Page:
October 2011 volume 10 number 4
Hello and Welcome Friends,
In Vermont we've been enjoying the autumn and are still enjoying it. I have to say that this is quite a late autumn. We've not seen one go into November before. Whatever the cause, we are enjoying it. Below are three pictures from The Artist's Loft looking out over the Connecticut River onto Mt. Wantastiquet in October. They are about a week apart, beginning the second week of October. For the sake of comparison, I'll mention that in the 25 years we've been living in Brattleboro, autumn colors have always been finished by the end of the third week of October. This time of year, only rusty remnants remain on the mountain to remind us of the blazing colors that last but a few days. The rare exceptions where the leaves have lasted longer have never gone into November, that I can recall. Yet, this morning the mountainside is still a golden orange.
No doubt, you'll notice that the last picture has snow in it. Yes, we got 15" of snow on the 30th of October. Although snow in October is not unheard of, that much snow is quite unusual. Along with it breaking many tree branches, it made for a very beautiful day last Sunday. And three days later, there's still a fairly complete, white blanket below the golden leaves of autumn.
I want to tell you about a new development in my work. This year I was approached by a publisher (Artists To Watch) about my prints. They wanted to use "Nightfall Snowfall" for one of their holiday cards. We agreed to work together and now this print is available as a holiday card from them online and in many stores around the country. I had a shop keeper come up to me a few weeks ago and say, "We're carrying your card now." It took me a minute to figure out what she was talking about! Next time, such a compliment will register more quickly, I'm sure."Nightfall Snowfall" 8-color linoleum block print, 12" x 9"
You may recall that last Christmas, our present to each other was a Springer Spaniel puppy we named Little Ricki (take a look at this picture of Ricki bonding with me). We are very much enjoying her company and she's ended up to be a lovely little dog. As well, she's great fun in the water and in the snow. This first snowfall of the season saw her romping with great gusto and unbridled joy. I took this picture of her on our early morning walk and thought it captured her enthusiasm perfectly.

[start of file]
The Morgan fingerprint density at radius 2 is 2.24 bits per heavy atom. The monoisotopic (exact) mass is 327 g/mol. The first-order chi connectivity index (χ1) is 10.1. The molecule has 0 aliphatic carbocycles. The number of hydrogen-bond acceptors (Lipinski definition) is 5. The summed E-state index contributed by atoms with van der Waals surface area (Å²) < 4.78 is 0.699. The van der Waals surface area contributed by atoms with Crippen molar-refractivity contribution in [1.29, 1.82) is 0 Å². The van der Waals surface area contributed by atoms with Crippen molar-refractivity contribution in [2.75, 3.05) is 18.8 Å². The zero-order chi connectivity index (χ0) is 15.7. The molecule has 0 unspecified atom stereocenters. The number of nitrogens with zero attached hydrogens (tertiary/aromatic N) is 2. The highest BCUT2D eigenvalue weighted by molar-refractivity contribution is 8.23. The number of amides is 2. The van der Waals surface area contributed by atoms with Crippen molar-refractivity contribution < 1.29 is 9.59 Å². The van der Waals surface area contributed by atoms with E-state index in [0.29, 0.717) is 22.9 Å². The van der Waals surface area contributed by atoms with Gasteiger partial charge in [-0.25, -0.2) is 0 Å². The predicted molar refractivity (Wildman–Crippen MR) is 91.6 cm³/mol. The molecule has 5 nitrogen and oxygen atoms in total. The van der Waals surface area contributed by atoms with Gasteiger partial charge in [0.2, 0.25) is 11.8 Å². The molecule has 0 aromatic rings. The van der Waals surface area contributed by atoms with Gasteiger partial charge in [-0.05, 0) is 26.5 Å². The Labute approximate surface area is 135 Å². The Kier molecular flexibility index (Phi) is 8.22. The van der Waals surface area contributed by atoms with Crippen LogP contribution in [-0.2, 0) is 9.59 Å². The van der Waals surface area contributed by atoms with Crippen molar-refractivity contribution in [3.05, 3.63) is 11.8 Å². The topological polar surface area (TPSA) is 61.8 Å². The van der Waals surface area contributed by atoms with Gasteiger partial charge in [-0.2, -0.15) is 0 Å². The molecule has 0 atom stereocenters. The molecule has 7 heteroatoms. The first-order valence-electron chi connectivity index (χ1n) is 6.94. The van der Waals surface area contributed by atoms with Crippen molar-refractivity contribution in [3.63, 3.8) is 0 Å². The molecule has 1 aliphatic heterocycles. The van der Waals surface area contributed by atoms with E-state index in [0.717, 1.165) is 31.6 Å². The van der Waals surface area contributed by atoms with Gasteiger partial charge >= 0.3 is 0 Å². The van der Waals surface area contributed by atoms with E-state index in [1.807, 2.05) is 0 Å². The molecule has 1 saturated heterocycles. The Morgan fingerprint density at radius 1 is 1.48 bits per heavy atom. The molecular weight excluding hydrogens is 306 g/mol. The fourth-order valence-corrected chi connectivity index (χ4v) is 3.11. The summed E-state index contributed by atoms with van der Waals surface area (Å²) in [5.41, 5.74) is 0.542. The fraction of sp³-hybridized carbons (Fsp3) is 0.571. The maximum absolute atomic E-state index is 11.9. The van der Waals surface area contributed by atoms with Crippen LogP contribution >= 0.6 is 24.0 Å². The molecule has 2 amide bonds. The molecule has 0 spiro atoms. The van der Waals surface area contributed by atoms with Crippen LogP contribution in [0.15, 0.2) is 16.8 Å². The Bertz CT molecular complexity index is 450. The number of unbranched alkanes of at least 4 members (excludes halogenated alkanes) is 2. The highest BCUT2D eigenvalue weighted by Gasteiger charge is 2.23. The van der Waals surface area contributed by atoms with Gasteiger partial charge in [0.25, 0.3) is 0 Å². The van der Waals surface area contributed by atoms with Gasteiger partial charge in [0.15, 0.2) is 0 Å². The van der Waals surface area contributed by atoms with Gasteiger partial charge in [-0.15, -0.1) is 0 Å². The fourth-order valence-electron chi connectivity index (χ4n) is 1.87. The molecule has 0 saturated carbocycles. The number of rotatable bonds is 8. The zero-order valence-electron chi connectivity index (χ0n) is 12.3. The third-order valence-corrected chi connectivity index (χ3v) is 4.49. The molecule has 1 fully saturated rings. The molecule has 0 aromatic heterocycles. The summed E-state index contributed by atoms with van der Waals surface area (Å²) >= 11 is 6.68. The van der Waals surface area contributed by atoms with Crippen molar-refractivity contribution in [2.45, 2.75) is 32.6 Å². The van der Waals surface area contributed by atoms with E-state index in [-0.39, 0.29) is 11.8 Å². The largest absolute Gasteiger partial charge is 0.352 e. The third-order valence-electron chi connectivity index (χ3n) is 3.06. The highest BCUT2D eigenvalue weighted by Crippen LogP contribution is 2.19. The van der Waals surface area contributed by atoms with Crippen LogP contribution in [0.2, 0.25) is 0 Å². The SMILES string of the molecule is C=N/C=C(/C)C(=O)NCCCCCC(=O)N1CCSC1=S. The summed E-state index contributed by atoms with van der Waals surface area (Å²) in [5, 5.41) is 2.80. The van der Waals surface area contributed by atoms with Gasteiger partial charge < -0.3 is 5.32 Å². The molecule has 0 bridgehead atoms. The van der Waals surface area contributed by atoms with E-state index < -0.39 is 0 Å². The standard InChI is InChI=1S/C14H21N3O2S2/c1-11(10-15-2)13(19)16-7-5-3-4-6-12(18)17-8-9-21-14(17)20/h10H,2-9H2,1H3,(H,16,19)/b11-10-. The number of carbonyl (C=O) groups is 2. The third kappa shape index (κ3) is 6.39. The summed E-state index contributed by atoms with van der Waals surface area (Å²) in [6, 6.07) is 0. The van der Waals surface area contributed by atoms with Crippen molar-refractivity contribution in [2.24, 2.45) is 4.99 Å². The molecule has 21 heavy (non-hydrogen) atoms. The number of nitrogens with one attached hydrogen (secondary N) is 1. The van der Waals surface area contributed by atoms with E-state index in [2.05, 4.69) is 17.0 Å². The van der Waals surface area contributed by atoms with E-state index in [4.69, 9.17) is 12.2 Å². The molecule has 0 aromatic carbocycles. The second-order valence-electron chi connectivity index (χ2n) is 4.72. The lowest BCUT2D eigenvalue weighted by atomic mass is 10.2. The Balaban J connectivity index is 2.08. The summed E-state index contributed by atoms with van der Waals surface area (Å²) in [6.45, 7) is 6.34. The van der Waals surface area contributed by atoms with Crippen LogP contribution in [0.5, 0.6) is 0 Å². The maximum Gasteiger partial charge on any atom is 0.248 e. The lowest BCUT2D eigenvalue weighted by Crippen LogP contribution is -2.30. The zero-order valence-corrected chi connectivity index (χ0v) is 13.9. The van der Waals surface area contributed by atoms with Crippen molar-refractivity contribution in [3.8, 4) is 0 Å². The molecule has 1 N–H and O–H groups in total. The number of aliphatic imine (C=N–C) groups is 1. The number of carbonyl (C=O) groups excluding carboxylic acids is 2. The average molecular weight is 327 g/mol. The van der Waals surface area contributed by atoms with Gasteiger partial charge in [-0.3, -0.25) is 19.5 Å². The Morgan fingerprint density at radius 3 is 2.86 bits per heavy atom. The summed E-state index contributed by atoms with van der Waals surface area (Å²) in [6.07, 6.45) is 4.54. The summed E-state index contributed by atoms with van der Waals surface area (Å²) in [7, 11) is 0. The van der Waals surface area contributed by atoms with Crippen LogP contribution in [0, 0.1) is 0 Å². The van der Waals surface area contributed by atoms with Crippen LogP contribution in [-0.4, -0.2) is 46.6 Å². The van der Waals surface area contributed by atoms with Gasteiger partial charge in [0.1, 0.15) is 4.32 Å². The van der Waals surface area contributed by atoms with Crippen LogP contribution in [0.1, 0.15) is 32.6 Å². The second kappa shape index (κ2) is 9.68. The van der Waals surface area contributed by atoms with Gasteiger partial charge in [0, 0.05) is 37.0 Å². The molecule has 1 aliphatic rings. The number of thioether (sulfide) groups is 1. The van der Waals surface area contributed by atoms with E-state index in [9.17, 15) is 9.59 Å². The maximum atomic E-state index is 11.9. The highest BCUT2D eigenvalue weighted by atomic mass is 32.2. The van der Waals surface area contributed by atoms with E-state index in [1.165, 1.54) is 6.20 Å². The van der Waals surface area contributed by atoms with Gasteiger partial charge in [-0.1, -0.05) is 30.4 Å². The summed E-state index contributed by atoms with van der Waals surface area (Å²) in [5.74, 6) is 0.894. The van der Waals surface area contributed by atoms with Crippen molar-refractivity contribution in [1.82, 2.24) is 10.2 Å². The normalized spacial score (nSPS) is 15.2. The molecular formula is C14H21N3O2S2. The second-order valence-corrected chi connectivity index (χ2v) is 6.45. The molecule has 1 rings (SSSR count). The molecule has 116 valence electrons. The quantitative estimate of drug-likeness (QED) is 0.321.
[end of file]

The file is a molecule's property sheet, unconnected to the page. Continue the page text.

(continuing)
At the risk of coming across as an overy-proud parent, here's what she looks like when she's not frolicking with abandon.
I've been working on a new print. It's a small one and is inspired by the autumn foliage. Unlike any print I've done in the past, I've begun this one with the intention of doing two different versions at once. One will be autumn. One will be summer.The process I use for the block prints is called reduction printing. This means that with each step, I carve away more of the surface of one block to prepare for printing the next color. Therefore, I continually reduce the block's surface. Get it? Reduction prints? Oh, you get it!
By using this technique, I am essentially ruining the block I used to print the last color, every time. It gives new meaning to the idea of a limited edition. These days, I usually start with 48 sheets of paper. That means that if all goes well, I will have 48 prints at the end of the process (that rarely happens). I'll never be able to produce any more, even if I wanted to. If I wanted to do a different combination of colors with the block(s), I can't. I've heard the nickname, "suicide prints" before - there's no going back. Every step is a commitment. Whatever mistakes are made I have to learn to work with them.
The image above shows the two rows of prints drying in my studio after the first, solid rectangle of color is applied to the paper. The picture shows only the "summer" version. The next image shows both versions of the print after the application of the second color.
Since I'm printing twice as many impressions with the two versions, it's taking me twice as long and that's as far as I've been able to get. I'm kicking it into high gear now and hope to have a finished print to show this Friday during Gallery Walk in Brattleboro... but I might not get there. Still, do come by so that I can show you the print in process. I think you'll find it interesting and I always enjoy having visitors.
Take care. Thank you for reading what I have to say this month. Keep in touch. I always look forward to hearing from you.
William H. Hays
All Contents Copyright 2010, The Artist's Loft Gallery
The Artist's Loft Bed & Breakfast and Gallery, Vermont
103 Main Street, Brattleboro, Vermont 05301-4308 USA
The Artist's Loft Fine Art Gallery, Nova Scotia
120 Main Street
Liverpool, NS B0T 1K0 Canada